Thursday, May 1, 2014

Badger Mountain Challenge 100

Jennifer Hughes (she tied for first female) and I were keeping each other company on the way back along the McBee ridge. Picture the scene:

It is daytime so there is some light but it is raining hard and the sky is a dark grey. We are running along a ridge line towards a peak and we are about 1500 feet above the valleys on either side of us below.

There are no natural trees in this region and there is nothing on either side of this ridge for miles except empty space. And coming across that empty space are 40-50 mph winds that are driving the rain into us sideways. Up ahead there is a massive volume of water smashing against the ridge that looks like fog, but it is simply a ton of water condensed by the wind and ricocheting off the ridge. The rain against our jackets feels like hail and smacks the plastic hood next to my ear BOOM BOOM BOOM.

We continue running towards the peak in the wind and rain. Jen and I are shoulder to shoulder but we can barely hear each other. She leans in and yells to me "If this doesn't make you feel alive! Then you're already dead!"


  • March 28 & 29 2014 
  • 100 miles on a double loop course 
  • 30,000 feet of total elevation change 
  • Nice terrain with a couple of rocky sections 
  • 7AM start in Richland, WA 
  • 32-hour time limit 
  • 23 Aid Stations 
  • Course was marked well for daylight but I found myself looking around for a flag a few times at night 
  • 73 starters and 41 finishers (56%) 
  • Chris Downie 1st place for Men in 17 hours 16 minutes 
  • Jennifer Hughes & Allison Moore tied for 1st place for Women in 25 hours 48 minutes

Start to Mile 18, Loop 1

Badger Mountain was a nice climb and meandering descent (1000' up, 1000' down).
Photo credit to
Candy Mountain in Front and Red Mountain Behind
Photo credit to

After Badger came Candy Mountain (500’ up, 500’ down). I was feeling great having completed 2 of the 12 climbs.

Following Candy was a stretch that rolled up and down and the route was mostly sand.
Inches of sand.
Miles of inches of sand.
Sand falling into my shoes as I climbed.
Sand kicking up and into my shoes as I descended.

Red Mountain followed Candy and it had a 1200' climb. 15 hours of rain began as I started that climb and that would last until around midnight. The top of Red Mountain was littered with rocks which made it slow going.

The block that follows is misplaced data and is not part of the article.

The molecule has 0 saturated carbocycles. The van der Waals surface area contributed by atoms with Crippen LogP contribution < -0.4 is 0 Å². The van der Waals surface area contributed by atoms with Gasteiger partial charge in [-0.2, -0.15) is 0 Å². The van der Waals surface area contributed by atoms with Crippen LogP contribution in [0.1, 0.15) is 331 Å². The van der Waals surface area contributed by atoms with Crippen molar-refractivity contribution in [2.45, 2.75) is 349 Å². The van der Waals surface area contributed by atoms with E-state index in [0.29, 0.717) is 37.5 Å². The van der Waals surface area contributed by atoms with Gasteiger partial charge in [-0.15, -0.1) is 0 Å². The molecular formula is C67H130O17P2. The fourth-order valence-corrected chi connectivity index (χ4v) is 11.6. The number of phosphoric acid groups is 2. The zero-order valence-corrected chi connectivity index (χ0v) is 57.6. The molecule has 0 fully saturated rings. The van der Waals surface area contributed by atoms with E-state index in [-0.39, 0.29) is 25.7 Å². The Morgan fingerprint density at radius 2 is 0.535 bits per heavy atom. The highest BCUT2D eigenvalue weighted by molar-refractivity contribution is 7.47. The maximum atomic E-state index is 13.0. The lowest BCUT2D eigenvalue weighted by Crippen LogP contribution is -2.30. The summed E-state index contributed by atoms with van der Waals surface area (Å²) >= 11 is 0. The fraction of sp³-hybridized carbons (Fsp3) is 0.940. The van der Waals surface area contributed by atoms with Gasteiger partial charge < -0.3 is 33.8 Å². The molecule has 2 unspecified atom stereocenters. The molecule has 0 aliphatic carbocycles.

The descent from Red felt like it went on for too long. Eventually I was off that mountain and onto 4 miles of asphalt. My quads didn't like the transition but it was a speedy section and it got me to Mile 18 quickly.

Mile 18 to Mile 31, Loop 1

McBee Parking is THE aid station for the course as you visit it 4 times. I had a solid drop bag with everything I could ever want in it including clothing for running in a cyclone. Miranda, a friend of a friend that I met right before the race, was volunteering here. She had only just met me but was very kind and crewed me whenever I arrived at this aid station.

"Bring not what will keep you dry, but what will keep you warm" This came from one of the volunteers and I added a raincoat on top of my wind jacket. If the volunteer hadn’t said something t would have been very bad news for me when I was up on that ridge.

Then its up, up and up the mountain for a 1500 foot vertical climb.

The start of the climb. Look at the landscape behind me.
Photo credit to Miranda B.

I ran with Pat for 5 hours on the second loop. This was first 100 and he made it!
McBee Ridge and the climb are behind him.

Photo credit to Miranda B.
Holy. Ridge Line. The wind was coming in at 40-50mph. It was a constant force and it was driving from a long way off. Really the only thing to come in contact and slow down that wind was the ridge and my body. It was pouring and the rain was hitting me sideways. The McBee ridge run is 5 miles out to an aid station and then 5 miles back. The turn around point is a trailer perched on top of a mountain. After a quick bowl of hot soup in the trailer, I went back out into the typhoon.

Running along the ridge and the turnaround was at the towers.

I was feeling great when I returned down to the McBee Parking aid station because I was so thankful to finally be off of that ridge.

Mile 31 to Mile 50, Loop 1

All of these sections were runnable. The next part of the course was a nice 4 miler through the valley. It reminded me of Iceland with ever changing landscapes. It included a lot of short up and downs including one section with a 100 foot drop straight down immediately followed by a 100 foot climb. It’s too far to jump across.

Next I ran through acres and acres of very nice vineyards. Even though it’s only 6 miles it is a long 6 and it felt like it would never end.

Then its 7 miles running in the opposite direction of the 50 mile mark! I was thinking about how I was going to have to climb Candy Mountain and then Badger again to end Loop 1. Then run back over Badger and Candy again to really be into Loop 2.